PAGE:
With CNN still on the TV, glued to the news coming out of Iran, I watched as Mahmoud Ahmadinejad “the Iranian George W. Bush” gave his victory speech. Notice the official time in Iran (22:30) – I had no idea Iran that was 3 hours, 30 minutes ahead of Madrid. I always thought international time zones were separated apart in increments of whole hours. Then I remembered that some countries do that kind of thing. Until I got the film back from the lab I had no idea I had caught with his eyes half shut – how appropriate.


On my way to buy some 120 film before I was scheduled to meet up for drinks with my fellow ‘Descubrimientos’. I realized that I was on my last frame of my last roll. I decided to get myself over to FNAC or El Corte Ingles in a hurry (I was already running late.) Along the way I photographed these pedestrians moving through the crowded Plaza de Callao. I eventually got to both stores only to find that neither sold 120 film of any description. I had to settle a Kodak disposable camera instead, kicking myself for being so careless with my film usage.


Switching to the Kodak disposposable was quite fun – I normally wouldn’t use one, but they have an intrinsic lo-fi quality that I find rather appealing. My fellow ‘Descubrimientos’ thought it was strange that I was using such an unrefined piece of equipment. I didn’t really pay them much attention – a camera is a camera after all. Drinks were being had outdoors in the lively Plaza del Dos de Mayo. I turned to my left and saw this municipal shack covered with graffiti, stickers and splashes of dirty street residue. I still don’t know what purpose this shack served, but it was interesting to me. The other photographers didn’t understand why I chose to photograph this anonymous edifice, so I explained about the DayFour Ulysses project – most of them looked at me like I was a bit mad. It started to thunder and lighting so we went looking for food.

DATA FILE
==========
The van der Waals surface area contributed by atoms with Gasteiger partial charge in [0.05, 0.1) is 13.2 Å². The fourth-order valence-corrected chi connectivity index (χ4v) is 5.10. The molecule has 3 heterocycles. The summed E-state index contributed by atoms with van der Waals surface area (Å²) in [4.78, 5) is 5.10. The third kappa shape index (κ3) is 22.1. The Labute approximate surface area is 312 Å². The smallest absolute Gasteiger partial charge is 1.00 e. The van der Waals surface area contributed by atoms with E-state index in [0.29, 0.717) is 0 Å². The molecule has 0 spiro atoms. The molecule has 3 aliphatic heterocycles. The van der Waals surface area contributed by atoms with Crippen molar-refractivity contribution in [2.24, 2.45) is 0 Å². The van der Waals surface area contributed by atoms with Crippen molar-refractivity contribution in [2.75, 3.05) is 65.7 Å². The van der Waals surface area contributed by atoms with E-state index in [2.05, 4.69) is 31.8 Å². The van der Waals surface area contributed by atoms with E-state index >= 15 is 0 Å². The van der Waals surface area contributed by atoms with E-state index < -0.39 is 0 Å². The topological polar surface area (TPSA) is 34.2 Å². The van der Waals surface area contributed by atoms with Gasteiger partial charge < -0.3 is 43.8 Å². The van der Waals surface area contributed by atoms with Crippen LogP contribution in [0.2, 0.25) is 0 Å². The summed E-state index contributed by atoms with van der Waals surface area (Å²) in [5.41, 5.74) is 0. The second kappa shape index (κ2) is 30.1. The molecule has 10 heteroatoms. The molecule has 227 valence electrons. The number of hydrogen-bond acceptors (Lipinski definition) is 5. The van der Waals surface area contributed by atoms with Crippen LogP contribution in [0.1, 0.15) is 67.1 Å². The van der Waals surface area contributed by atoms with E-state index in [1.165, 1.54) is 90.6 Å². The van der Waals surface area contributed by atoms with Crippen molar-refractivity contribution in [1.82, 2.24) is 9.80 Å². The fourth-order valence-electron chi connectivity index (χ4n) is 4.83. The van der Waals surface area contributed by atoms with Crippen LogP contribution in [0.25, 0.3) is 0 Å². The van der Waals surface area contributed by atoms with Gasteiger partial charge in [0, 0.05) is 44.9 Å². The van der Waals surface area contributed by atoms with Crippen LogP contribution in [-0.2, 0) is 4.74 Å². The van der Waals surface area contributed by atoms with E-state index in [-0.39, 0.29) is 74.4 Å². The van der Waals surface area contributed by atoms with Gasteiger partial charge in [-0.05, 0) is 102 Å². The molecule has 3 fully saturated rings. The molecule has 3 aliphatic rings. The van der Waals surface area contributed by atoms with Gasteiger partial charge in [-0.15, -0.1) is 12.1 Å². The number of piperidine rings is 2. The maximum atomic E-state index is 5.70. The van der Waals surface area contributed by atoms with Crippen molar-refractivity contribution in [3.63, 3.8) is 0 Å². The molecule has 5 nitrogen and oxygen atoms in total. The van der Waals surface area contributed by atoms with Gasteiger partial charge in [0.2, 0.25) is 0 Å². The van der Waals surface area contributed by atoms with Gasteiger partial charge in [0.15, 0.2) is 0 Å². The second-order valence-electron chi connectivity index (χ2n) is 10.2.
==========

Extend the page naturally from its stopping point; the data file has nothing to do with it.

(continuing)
We ended up in a small restaurant (location and name unrecorded). There were a group of us – about 12 photographers in total – most whom I had not had the chance to get to know very well, let alone speak to. It’s always strange to be surrounded by other photographers. There is usually a sense of unspoken and unresolved competition of ideas and photographic concepts. Everyone sat about eating, gossiping and getting increasingly drunk. I don’t handle alcohol very well, so I remained relatively sober throughout. I got up to photograph these two paintings on the wall – in my mind they were a married indigenous South American Indian couple. I liked their smiles and the friendly demeanors that their likeness’s portrayed. Once again I got some strange looks from several photographers around the table.


I enjoy speaking to one of my ‘Descubrimientos’ counterparts – Diego Ballestrasse. He is based in Barcelona and works on fine art based projects. You should check out his website: ( He kindly lets me take his picture. Although, one of the drawbacks of disposable cameras is red-eye (sorry, Diego).


At exactly 1:00 AM we arrive at the ‘COCK’ bar. My last picture. Inside is a swanky crowd with a fantastic bar serving cocktails. I stand discussing the Photo España experience with a female photographer from Barcelona. Out of nowhere, another of the ‘Descubrimientos’, a well-known London-based photographer approaches. We shake hands and he smirks at me, asking where I am from. He then turns to my companion and immediately launches into a tale of the sexual exploits of one of his ‘Descubrimientos’ buddies sitting nearby. I guess he’s trying to impress my companion. I find myself just staring at him, perplexed by his behaviour. Cock Bar, I think, how appropriate. The heat and three days of portfolio reviews have taken their toll – it’s been a great trip, but I am exhausted and its time to go back to Hostel Martin to retire before my early morning flight to London.